The method, outlined in a study published in BMC Bioinformatics, is built around timelapse video captured by the researchers of aquatic animals - specifically, the embryos of a freshwater pond snail Radix balthica - during their earliest and most dynamic life stages.
With each video being composed of a series of individual pixels, whose brightness fluctuates from one frame to the next, the team developed a means of using these fluctuations to track detailed changes in energy usage.
The resulting energy proxy traits mean that rather than choosing individual aspects to measure, scientists can capture all of the traits visible in a video as a spectrum of energy values capturing a greater breadth of biological response.
Energy proxy traits respond markedly differently to traditional measurements of the phenotype (an organism's observable characteristics) such as heart rate or movement, and importantly they are highly specific to different temperatures throughout development.
The team also used the technique to demonstrate that the overall amount of energy expressed during the development of an embryo could be used to predict its growth rate, suggesting it may reflect the actual usage of energy by the embryo itself.
Dr Oli Tills, Research Fellow in the School of Biological and Marine Sciences and the new study's lead author, said: "Choosing what to measure can often be a tough choice for biologists, but it can drive the outcome of experiments. This choice can be likened to throwing darts while blindfolded, with the hope that you hit the bullseye by choosing biological traits of relevance that respond in informative ways during experiments.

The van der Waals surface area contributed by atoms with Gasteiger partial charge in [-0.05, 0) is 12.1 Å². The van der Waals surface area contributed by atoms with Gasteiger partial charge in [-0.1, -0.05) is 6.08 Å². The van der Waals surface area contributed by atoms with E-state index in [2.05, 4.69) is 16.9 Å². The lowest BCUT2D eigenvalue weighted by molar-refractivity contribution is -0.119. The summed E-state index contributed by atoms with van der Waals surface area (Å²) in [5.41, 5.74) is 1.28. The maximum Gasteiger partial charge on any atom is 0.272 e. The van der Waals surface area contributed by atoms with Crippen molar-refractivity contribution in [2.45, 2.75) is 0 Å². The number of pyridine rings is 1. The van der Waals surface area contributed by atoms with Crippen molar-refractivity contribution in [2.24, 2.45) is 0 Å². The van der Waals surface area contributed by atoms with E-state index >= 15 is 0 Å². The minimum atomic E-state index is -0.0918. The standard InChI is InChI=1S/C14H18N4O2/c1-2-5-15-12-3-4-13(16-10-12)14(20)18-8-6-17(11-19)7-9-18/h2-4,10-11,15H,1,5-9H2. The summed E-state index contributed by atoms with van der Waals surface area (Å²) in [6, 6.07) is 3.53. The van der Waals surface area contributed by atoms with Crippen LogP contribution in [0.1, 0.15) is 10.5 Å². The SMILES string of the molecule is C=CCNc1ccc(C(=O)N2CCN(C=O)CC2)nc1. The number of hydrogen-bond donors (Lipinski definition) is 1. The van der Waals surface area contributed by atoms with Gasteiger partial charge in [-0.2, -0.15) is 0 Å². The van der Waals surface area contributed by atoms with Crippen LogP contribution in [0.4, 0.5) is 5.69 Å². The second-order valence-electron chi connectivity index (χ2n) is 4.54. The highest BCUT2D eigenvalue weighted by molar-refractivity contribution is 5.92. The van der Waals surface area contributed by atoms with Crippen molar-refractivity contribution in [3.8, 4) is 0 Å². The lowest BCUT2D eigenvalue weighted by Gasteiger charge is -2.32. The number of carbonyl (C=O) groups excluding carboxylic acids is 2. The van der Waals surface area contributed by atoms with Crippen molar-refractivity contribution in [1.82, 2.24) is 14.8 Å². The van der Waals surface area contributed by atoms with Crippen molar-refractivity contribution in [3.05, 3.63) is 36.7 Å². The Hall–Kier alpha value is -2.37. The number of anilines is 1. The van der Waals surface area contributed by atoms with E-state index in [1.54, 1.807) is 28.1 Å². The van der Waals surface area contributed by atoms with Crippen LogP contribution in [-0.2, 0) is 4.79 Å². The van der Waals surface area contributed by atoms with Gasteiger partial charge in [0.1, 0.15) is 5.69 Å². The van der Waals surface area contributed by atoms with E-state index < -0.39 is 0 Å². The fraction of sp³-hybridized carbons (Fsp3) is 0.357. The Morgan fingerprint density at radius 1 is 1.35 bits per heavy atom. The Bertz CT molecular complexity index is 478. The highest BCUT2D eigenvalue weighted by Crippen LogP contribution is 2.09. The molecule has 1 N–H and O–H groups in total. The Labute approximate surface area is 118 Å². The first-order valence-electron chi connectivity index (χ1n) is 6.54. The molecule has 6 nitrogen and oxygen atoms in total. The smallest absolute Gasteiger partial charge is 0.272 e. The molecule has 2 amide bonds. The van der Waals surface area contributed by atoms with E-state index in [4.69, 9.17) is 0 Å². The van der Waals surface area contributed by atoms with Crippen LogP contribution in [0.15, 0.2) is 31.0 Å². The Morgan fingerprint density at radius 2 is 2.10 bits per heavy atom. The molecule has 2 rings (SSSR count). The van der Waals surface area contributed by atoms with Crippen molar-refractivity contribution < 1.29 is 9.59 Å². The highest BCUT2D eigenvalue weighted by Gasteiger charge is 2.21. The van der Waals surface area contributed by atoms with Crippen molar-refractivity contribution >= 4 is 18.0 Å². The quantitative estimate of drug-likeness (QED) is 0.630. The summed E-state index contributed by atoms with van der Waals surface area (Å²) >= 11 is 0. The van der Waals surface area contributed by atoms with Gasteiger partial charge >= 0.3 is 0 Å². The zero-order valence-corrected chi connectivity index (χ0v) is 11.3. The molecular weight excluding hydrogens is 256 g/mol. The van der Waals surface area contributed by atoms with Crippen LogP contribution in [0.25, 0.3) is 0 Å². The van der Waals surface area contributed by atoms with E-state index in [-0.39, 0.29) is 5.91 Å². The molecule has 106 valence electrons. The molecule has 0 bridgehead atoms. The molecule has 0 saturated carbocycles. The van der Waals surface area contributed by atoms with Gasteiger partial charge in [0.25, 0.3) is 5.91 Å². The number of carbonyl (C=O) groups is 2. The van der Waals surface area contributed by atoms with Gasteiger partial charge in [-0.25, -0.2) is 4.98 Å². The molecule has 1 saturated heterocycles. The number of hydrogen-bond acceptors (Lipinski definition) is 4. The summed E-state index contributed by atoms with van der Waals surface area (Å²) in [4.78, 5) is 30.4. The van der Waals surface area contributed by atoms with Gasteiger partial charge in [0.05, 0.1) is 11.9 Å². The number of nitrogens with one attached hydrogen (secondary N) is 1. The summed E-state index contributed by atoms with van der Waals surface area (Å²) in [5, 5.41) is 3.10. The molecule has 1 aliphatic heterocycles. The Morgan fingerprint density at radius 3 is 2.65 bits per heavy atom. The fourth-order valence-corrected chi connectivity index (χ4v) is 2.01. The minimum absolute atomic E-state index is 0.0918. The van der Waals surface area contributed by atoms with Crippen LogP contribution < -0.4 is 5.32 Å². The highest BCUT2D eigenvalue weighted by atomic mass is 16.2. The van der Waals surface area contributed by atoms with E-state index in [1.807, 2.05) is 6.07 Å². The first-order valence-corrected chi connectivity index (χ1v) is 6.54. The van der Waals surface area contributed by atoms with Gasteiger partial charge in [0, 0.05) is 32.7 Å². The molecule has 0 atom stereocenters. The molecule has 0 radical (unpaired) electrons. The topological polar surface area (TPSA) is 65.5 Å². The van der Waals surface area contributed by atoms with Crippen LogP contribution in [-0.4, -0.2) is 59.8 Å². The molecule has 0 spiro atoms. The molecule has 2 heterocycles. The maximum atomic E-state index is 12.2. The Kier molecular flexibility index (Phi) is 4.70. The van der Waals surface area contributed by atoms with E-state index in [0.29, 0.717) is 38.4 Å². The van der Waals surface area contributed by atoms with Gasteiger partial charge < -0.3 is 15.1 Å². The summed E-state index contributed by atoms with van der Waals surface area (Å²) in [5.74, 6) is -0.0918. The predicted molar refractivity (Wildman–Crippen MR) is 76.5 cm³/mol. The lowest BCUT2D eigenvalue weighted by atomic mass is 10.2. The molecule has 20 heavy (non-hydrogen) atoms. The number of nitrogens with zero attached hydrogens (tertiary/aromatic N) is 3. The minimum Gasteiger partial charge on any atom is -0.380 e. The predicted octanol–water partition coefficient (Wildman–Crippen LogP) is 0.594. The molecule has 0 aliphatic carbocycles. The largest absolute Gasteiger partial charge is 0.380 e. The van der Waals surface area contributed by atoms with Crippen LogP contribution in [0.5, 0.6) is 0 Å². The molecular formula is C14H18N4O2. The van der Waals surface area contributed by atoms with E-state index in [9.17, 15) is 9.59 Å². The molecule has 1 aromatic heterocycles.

"Biodiversity makes this task a significant challenge when studying the phenotype by presenting a huge range of form and function to choose from. This study has important implications for how we approach such studies in future. It presents a method that is transferrable to different species, experimental approaches and which moves away from the limitations of our previous pot luck approach."
The new research builds on existing work by the same Plymouth team applying bioimaging, robotics and computer vision to produce automated measurements of the size, shape, movement and function - including heart rate - of aquatic organisms.
COMPAMED-tradefair.com; Source: University of Plymouth